I know I've mentioned it often enough: as a kid, the two competing influences over my science fictional imaginations were Star Trek and Star Wars. And while I think that Star Trek is almost certainly my true love, there's no question that my love for Star Wars runs pretty deep too. I also know that many people don't consider Star Wars to be "science fiction" and I'm sympathetic to that kind of nitpicking (being an inveterate nitpicker myself), but, in this case, I can only say that, as a young man, such precision didn't mean much to me. If it took place in outer space and had starships and laser guns, it was science fiction, no matter how little science was actually involved in its plot.
Looking back on my youth now, I think the time when I enjoyed Star Wars the most was between the release of the original film and The Empire Strikes Back. This was the era before one could really talk about a Star Wars "universe" in any meaningful way, let alone a Star Wars "saga." Beyond what we saw in the film, we mostly had Splinter of the Mind's Eye, the Han Solo novels by Brian Daley, and the Marvel Comics series. These were the days when Star Wars was subtitled "From the Adventures of Luke Skywalker," the implication being that the movie was just the beginning of Luke's adventures as a Jedi in training in big, space operatic universe.
Now, I won't make any claim that, for example, everything in the Marvel comics from that era was pure gold. Like most such things, a lot of it was terrible hackwork of the lowest sort. Even as a kid, I could recognize that a green anthropomorphic rabbit man was pretty stupid. But, even so, there was a sense of reckless abandon, an openness to possibility that was nevertheless quite enthralling. Star Wars, the movie, was just a launching point for all manner of wild and woolly space fantasies, rather than the start of an epic storyline that would, ironically, turn its villain into its protagonist, with Luke, the farm boy turned galactic hero, reduced almost to a footnote in an overwrought tale of a petulant brat's unearned redemption.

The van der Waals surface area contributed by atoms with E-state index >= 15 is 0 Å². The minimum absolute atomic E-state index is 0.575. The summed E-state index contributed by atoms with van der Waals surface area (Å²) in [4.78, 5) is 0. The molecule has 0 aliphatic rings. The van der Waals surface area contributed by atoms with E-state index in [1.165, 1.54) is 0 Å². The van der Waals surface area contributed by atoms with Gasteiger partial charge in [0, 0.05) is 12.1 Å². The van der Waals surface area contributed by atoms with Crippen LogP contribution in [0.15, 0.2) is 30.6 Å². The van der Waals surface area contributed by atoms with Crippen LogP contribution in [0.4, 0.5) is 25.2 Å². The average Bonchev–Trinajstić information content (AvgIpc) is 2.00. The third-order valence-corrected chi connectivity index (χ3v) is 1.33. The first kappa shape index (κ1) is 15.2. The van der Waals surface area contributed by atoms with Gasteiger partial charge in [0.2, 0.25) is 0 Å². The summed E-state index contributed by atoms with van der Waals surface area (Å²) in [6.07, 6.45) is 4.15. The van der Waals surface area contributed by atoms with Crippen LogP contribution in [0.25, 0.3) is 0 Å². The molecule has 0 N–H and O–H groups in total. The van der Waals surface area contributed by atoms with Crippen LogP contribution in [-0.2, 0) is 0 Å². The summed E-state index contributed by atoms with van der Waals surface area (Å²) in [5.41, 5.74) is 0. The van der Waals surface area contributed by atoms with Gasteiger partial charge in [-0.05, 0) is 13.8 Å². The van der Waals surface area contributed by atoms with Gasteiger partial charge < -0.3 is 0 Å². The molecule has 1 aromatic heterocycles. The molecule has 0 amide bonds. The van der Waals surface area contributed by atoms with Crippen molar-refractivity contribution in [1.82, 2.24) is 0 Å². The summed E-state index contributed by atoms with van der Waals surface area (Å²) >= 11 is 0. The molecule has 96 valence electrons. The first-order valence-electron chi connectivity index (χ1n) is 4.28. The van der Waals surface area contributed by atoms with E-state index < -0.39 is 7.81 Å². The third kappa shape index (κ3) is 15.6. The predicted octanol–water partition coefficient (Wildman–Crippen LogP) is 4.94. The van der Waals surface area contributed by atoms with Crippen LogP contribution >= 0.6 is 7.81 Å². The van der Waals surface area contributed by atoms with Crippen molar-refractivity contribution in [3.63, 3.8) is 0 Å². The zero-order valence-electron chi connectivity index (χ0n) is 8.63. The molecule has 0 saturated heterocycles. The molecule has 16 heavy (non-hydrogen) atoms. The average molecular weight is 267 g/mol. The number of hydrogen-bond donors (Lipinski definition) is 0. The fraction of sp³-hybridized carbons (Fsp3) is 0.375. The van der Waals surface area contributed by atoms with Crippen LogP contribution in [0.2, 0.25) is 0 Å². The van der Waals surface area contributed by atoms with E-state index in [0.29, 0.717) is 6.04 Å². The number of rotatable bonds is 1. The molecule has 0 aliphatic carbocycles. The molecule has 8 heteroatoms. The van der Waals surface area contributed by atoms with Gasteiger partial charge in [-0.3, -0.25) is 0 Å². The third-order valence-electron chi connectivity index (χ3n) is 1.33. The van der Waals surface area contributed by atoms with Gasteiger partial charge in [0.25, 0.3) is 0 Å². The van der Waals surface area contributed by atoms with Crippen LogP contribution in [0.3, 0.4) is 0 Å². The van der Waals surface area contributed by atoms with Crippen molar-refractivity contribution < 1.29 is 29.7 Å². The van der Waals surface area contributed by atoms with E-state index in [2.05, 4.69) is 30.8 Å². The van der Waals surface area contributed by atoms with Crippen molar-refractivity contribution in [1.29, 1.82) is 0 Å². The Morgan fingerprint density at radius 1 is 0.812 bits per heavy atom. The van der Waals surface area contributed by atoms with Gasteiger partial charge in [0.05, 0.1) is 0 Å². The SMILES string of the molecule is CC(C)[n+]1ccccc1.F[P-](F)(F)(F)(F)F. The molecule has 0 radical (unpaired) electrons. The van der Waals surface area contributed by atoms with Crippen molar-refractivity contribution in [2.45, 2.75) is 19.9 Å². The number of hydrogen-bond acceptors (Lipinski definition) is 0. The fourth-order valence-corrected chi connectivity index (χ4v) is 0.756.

Maybe I'm too harsh. There is a lot to recommend about the overall "saga" of Star Wars, but, looking back on it, I won't deny feeling a lot of nostalgia about those heady days between 1977 and 1980 when, literally, anything could have happened to Luke Skywalker and his friends. I suspect it was then that I developed my lifelong love for over-the-top sci-fi, with gigantic spaceships, interplanetary wars, and larger-than-life heroes and villains. Reading those Marvel comics back then, I found myself imagining all sorts of adventures in that galaxy far, far away, adventures that subsequent development of the setting and characters has rendered impossible, in the singular drive to make it all about Anakin Skywalker and his mommy issues.
One of these days someone needs to tap into the same well of great ideas as George Lucas and give us a new space fantasy that doesn't eventually succumb to its own success. A guy can dream, can't he?